U.K. Stocks Rally as Greece Passes Package of Austerity Measures
U.K. stocks climbed for a fourth day, the longest stretch of gains in a month, after Greek lawmakers passed a package of austerity measures needed to avoid a default.
Antofagasta Plc (ANTO) led mining companies higher as base metals rallied and the copper producer said it expects to see “huge demand” from China. Kazakhmys Plc (KAZ) advanced as the company opened a secondary listing in Hong Kong. Ferrexpo Plc (FXPO), Man Group Plc (EMG), ITV Plc (ITV) and ICAP Plc (IAP) all surged amid speculation they may become takeover targets.
The benchmark FTSE 100 Index (UKX) increased 89.07, or 1.5 percent, to 5,855.95 at the 4:30 p.m. close in London. The gauge has still lost 3.9 percent from this year’s peak in February amid concern that Greece will default on its debt. The All-Share Index also gained 1.5 percent today, while Ireland’s ISEQ Index rose 1 percent.
“The affairs in Greece are dominating what is otherwise a relatively quiet market,” said Yusuf Heusen, senior sales trader at IG Index in London. “Traders have been riding the recent wave of confidence on the broad-based assumption that the austerity vote will be passed.”
Greek Prime Minister George Papandreou clinched enough votes to pass the first part of the austerity plan after gaining 155 votes in the 300-seat Parliament. The European Union has made the budget cuts a condition of providing further aid to the indebted country.
Antofagasta rallied 4.8 percent to 1,365 pence as Chief Executive Officer Jean Paul Luksic said the company expects to benefit from increased demand for metal as China and other emerging economies develop.
Luksic, whose family controls Antofagasta, said the company will continue to invest in new mines in Chile and overseas to meet demand from the so-called BRIC economies of Brazil, Russia, India and China.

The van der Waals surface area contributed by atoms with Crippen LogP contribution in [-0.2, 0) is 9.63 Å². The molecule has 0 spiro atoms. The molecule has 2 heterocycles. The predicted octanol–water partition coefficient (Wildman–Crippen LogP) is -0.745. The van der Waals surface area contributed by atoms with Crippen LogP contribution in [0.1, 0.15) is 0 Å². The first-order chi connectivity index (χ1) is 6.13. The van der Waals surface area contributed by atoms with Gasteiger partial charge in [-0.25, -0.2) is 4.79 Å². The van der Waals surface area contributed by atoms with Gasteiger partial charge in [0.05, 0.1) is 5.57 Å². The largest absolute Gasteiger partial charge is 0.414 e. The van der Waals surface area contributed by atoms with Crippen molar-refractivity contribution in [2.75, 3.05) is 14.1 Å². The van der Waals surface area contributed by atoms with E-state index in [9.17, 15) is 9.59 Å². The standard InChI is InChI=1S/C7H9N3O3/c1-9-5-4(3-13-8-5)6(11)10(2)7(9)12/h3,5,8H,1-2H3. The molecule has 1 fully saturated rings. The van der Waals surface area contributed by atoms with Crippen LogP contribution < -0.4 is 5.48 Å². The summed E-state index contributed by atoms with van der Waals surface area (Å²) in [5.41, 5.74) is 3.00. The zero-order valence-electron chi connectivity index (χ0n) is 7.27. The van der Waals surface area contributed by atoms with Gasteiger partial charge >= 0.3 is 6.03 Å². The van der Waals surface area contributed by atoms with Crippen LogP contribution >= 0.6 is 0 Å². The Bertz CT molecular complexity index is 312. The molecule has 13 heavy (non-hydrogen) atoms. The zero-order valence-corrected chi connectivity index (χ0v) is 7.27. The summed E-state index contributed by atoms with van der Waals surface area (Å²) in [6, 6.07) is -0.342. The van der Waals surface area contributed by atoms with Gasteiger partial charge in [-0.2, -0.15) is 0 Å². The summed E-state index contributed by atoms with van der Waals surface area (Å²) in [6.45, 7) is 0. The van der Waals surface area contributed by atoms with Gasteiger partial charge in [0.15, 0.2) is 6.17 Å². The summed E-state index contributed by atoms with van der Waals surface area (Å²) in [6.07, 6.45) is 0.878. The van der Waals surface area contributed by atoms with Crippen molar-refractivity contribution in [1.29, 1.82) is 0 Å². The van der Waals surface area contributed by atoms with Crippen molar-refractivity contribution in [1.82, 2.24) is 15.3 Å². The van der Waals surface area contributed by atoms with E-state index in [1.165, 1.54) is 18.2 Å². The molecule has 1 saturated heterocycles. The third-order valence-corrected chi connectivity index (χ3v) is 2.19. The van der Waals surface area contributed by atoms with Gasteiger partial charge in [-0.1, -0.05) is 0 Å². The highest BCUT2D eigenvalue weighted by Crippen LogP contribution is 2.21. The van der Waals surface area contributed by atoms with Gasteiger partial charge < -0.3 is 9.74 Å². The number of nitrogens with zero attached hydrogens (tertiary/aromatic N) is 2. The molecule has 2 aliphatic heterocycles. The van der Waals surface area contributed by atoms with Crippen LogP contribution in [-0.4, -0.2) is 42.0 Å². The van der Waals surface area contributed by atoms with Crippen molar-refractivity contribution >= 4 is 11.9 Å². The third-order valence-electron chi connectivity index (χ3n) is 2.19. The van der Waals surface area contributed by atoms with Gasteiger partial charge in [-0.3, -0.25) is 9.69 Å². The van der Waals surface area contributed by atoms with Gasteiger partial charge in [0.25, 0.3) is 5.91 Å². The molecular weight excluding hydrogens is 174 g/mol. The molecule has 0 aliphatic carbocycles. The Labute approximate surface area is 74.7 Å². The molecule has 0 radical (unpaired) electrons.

Kazakhmys, Kazakhstan’s biggest copper producer, rallied 3.9 percent to 1,350 pence as the company listed on the Hong Kong stock market. The shares also advanced as copper led base metals higher on the London Metal Exchange.
Ferrexpo, Man Group
Ferrexpo, a producer of iron ore in Ukraine, gained 2.6 percent to 469.6 pence after the Independent cited speculation from unidentified sources that BHP may make a takeover offer for the Baar, Switzerland-based company at a price of 650 pence to 700 pence a share.
Man Group rallied 3.8 percent to 233.7 pence after the Independent reported renewed takeover speculation for the hedge- fund manager, without saying where it got the information. The newspaper said previous talk had linked Man Group with Bank of New York Mellon Corp. and JPMorgan Chase & Co.
ITV, the U.K.’s biggest commercial broadcaster, jumped 6.6 percent to 71.95 pence after rallying more than 5 percent in the last hour of trading.
“We’ve seen a bit of activity in ITV towards the latter part of the day,” said Kishan Mandalia, a sales trader at City Index in London. “I did hear some bid speculation on ITV for 110 to 120 pence per share and RTL Group was named.”
ITV spokesman Mike Large and RTL spokesman Oliver Herrgesell both declined to comment.
ICAP, the world’s biggest broker of trades between banks which had lost 18 percent this year through yesterday, surged 9.7 percent to 478.8 pence. That’s the biggest increase since February 2010.
“There has been some talk about ICAP being bought out again, but we have heard this in the past,” said Atif Latif, a director of trading at Guardian Stockbrokers in London. “On a more fundamental view, they have been sold off over the last few months” as Chief Executive Officer Michael Spencer sold 1.5 million shares in May.
Mike Sheard, a spokesman at ICAP, declined to comment.
Charter International Plc (CHTR) soared 28 percent to 787 pence on the broader FTSE 250 Index after Melrose Plc proposed to buy the engineering company for about 1.3 billion pounds ($2 billion).
Marks & Spencer Group Plc paced declining shares, dropping 2 percent to 361.6 pence after the Financial Times reported that the retailer has begun its summer sale two weeks ahead of schedule, without saying where it got the information.
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